“Do you know where you’re applying?” I asked her. She rattled off a list. “And have you contacted them to see what they want on the GRE?” Becky, it turned out, had no idea.

I smiled. “Great! That’s your first homework assignment,” I said. “Contact the programs you’re interested in and find out what they want on the math and verbal sections.” Becky did her homework that week, and that was how she discovered that **none of her programs cared a rat’s butt about her math score**. She also learned that what they *did* want was an extremely high verbal score — much higher than what she had scored on the diagnostic, even as an English major.

We proceeded to spend the entire remainder her tutoring package working on verbal.

Had we beaten down the math section as Becky initially wanted, the results would have been very hilarious but also very tragic. Since everyone takes the GRE, from French historians to theoretical physicists, there is no universal concept of a “good” performance — “good” varies drastically from program to program.

So now I ask you: have you contacted the schools you’re interested in? Do you know what they actually want you to get on the GRE?

If not, that’s your first homework assignment.

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]]>I always thought of myself as more of a verbal person than a math person. As my tenure with Kaplan enters its fourth year, however, I find myself falling harder for math every time I teach a Quantitative class. Kaplan’s strategies, combined with the innate tricks and shortcuts of mathematics, make answering many GRE Quantitative questions a breeze. Really…I promise!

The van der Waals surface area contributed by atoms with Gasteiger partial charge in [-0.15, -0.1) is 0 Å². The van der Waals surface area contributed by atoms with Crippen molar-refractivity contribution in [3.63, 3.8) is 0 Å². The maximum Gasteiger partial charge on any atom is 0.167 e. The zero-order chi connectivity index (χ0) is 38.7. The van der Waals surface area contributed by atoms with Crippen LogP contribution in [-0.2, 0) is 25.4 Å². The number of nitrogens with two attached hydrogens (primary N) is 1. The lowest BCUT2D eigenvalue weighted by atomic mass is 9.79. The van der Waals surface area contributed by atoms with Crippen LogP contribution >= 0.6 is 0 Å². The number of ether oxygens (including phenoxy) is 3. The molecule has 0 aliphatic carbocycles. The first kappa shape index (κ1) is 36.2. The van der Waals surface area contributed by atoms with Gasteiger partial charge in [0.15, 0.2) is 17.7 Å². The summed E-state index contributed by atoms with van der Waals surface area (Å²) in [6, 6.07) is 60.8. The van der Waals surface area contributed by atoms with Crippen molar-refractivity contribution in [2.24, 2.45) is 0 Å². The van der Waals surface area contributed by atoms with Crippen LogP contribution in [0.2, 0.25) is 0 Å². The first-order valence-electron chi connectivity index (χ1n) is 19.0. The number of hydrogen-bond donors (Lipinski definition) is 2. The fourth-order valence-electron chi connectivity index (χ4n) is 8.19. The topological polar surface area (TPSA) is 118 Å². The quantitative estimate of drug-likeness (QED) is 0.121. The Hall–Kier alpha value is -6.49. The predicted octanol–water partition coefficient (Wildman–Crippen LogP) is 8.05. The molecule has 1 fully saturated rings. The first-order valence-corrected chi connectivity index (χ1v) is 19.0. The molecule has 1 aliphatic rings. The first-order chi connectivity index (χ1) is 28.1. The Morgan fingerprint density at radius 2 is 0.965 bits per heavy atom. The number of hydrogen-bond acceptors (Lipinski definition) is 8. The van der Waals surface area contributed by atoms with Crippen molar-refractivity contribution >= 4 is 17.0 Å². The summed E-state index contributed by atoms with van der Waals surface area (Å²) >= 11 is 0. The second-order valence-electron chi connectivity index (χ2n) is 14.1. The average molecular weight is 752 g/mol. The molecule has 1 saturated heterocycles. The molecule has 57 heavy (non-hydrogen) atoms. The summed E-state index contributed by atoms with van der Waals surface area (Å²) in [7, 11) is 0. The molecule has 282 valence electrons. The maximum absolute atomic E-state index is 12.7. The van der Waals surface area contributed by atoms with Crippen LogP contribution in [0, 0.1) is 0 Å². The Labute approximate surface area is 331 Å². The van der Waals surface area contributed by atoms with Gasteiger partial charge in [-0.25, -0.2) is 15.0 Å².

Don’t believe me? Ah, but you will.

Let’s consider a Quantitative Comparison problem that calls on our knowledge of circles. Many test-takers see circle problems and begin to hyperventilate, but you should not be one of those test-takers. Circles are often fantastically easy to work with once you learn a few tricks.

Of course, you will need to know the basic circle formulas such as area and circumference. However, another incredibly useful tool to add to your toolbox is the proportional relationship between the measures of a circle.

Let me ... **Read full post**

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]]>Don’t believe me? Ah, but you will.

Let’s consider a Quantitative Comparison problem that calls on our knowledge of circles. Many test-takers see circle problems and begin to hyperventilate, but you should not be one of those test-takers. Circles are often fantastically easy to work with once you learn a few tricks.